Standing tall, proud and dominant, the buildings and statues of the Soviet Union are beautiful, brutal and brash. They send a message, one of strength and unity, delivered with shear scale or symbolism and often a combination of both.
Soviet architectural design and styles vary, mainly between a form of Art Deco, also referred to as Stalinist, to raw Brutalism.
The images above and the one below are of the Russian Academy of Sciences, the building and its design reflects how important the sciences were to the Soviet Union.
My original intent was to embark on a project to photograph Soviet statues and architecture, I soon came to realise that to do it justice I needed to expand it to three separate projects, Soviet architecture, Soviet statues and symbolism and the Moscow metro. So this blog is just an overview of what is to come.
The monument to the conquerors of space, 351 feet tall, made from titanium the rocket sits on an obelisk that resembles exhaust fumes.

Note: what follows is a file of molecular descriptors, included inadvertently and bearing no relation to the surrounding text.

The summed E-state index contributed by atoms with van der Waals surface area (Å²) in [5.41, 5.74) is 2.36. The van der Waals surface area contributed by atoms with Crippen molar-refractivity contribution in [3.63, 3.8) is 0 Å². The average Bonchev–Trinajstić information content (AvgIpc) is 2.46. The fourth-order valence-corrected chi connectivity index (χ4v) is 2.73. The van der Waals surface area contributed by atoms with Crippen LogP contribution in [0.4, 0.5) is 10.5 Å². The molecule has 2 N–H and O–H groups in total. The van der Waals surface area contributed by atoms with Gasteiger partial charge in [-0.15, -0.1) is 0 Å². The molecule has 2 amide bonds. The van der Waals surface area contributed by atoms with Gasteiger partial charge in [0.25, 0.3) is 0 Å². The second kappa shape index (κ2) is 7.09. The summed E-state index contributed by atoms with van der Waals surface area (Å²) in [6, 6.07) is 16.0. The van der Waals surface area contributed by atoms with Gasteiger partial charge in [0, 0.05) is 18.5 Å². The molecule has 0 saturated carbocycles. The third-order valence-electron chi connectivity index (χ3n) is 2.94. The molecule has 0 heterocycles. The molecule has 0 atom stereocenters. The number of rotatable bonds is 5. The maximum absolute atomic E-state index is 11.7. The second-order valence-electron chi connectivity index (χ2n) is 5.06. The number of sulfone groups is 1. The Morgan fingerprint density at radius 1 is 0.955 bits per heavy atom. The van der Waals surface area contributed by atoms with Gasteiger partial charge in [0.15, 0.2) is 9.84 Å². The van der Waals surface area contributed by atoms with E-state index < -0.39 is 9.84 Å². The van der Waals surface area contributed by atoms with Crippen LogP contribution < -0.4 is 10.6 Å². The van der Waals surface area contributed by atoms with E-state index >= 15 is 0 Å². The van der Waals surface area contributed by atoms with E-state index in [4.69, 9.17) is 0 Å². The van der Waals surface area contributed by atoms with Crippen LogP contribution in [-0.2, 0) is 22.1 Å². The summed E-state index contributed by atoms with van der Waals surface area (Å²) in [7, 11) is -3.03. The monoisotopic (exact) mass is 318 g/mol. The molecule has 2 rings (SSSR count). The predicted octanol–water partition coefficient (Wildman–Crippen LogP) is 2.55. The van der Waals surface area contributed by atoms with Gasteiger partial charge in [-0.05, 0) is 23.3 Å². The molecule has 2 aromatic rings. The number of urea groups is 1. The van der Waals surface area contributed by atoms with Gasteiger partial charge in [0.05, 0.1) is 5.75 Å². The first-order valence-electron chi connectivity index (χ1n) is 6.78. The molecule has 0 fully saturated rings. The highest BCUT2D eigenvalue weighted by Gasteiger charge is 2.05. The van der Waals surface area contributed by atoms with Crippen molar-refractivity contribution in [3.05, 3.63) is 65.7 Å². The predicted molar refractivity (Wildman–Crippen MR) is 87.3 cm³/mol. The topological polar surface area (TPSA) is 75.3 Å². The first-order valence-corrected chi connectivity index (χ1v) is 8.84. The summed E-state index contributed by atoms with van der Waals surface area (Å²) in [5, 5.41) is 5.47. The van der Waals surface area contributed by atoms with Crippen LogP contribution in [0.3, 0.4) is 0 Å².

It’s an impressive structure and houses a museum at its base.
This is one of my favourite statues in Moscow, it depicts everything that was the USSR. It was sculpted by Vera Mukhina. Called “The worker and collective farm girl” It was first exhibited on the Soviet pavilion at the Paris world fair in 1937. The sculpture is 24 meters tall and weighs 75 tons, it is made from stainless steel. The worker is holding a hammer, which symbolises industry, the farm girl holds a sickle symbolising agriculture, together the hammer and sickle represent class solidarity.
An example of Soviet brutalist architecture. Made from prefabricated concrete blocks placed onto a steel structure.
A great place to see Soviet and Communist symbols is in Moscow’s metro system. On display in the ceiling within the main entrance to Smolenskaya metro station is this Hammer and Sickle motif, which is encompassed within a circle of wheat. Wheat is a very prominent symbol in Communism, it symbolises peasantry, the proletariat.
This is Mayakovskaya metro station, it’s a stunning example of the Stalinist style, it was opened in 1938. Located 33 meters underground, during WW2 it was used as a command post for Moscow’s anti-aircraft regiment. Stalin also used it as an air raid shelter.
This blog is just scratching the surface, as I explained earlier, one project has now expanded into three. I hope you enjoyed this and please feel free to ask any questions, I’ll be happy to reply and answer if I can.